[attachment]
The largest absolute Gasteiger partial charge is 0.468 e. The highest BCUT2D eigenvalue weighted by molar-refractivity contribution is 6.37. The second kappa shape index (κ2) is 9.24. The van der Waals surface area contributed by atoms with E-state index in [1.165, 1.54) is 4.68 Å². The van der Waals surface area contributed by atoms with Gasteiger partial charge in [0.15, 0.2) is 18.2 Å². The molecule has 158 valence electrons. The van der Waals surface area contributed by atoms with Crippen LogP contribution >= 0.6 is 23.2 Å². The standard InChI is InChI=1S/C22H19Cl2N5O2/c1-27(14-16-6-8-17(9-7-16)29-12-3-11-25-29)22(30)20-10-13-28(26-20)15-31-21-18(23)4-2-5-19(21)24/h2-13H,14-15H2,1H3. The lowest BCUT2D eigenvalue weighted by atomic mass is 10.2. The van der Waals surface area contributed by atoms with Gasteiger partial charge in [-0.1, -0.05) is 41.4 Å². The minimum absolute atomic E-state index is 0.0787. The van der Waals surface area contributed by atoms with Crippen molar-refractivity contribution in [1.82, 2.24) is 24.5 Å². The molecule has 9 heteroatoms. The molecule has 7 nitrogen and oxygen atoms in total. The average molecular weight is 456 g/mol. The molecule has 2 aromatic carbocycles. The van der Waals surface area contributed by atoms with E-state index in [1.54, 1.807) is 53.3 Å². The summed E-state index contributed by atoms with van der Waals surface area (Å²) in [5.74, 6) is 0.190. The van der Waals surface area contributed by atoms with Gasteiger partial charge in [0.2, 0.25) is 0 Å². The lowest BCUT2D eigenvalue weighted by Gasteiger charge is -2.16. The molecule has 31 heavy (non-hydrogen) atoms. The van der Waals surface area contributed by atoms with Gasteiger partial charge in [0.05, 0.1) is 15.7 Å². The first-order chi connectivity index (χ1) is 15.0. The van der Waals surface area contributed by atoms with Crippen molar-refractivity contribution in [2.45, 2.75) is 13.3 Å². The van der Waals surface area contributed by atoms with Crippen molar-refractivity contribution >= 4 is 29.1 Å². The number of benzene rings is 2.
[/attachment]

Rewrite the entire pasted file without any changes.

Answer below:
The largest absolute Gasteiger partial charge is 0.468 e. The highest BCUT2D eigenvalue weighted by molar-refractivity contribution is 6.37. The second kappa shape index (κ2) is 9.24. The van der Waals surface area contributed by atoms with E-state index in [1.165, 1.54) is 4.68 Å². The van der Waals surface area contributed by atoms with Gasteiger partial charge in [0.15, 0.2) is 18.2 Å². The molecule has 158 valence electrons. The van der Waals surface area contributed by atoms with Crippen LogP contribution >= 0.6 is 23.2 Å². The standard InChI is InChI=1S/C22H19Cl2N5O2/c1-27(14-16-6-8-17(9-7-16)29-12-3-11-25-29)22(30)20-10-13-28(26-20)15-31-21-18(23)4-2-5-19(21)24/h2-13H,14-15H2,1H3. The lowest BCUT2D eigenvalue weighted by atomic mass is 10.2. The van der Waals surface area contributed by atoms with Gasteiger partial charge in [-0.1, -0.05) is 41.4 Å². The minimum absolute atomic E-state index is 0.0787. The van der Waals surface area contributed by atoms with Crippen molar-refractivity contribution in [1.82, 2.24) is 24.5 Å². The molecule has 9 heteroatoms. The molecule has 7 nitrogen and oxygen atoms in total. The average molecular weight is 456 g/mol. The molecule has 2 aromatic carbocycles. The van der Waals surface area contributed by atoms with E-state index in [1.54, 1.807) is 53.3 Å². The summed E-state index contributed by atoms with van der Waals surface area (Å²) in [5.74, 6) is 0.190. The van der Waals surface area contributed by atoms with Gasteiger partial charge in [0.2, 0.25) is 0 Å². The lowest BCUT2D eigenvalue weighted by Gasteiger charge is -2.16. The molecule has 31 heavy (non-hydrogen) atoms. The van der Waals surface area contributed by atoms with Gasteiger partial charge in [0.05, 0.1) is 15.7 Å². The first-order chi connectivity index (χ1) is 15.0. The van der Waals surface area contributed by atoms with Crippen molar-refractivity contribution in [2.45, 2.75) is 13.3 Å². The van der Waals surface area contributed by atoms with Crippen molar-refractivity contribution >= 4 is 29.1 Å². The number of benzene rings is 2.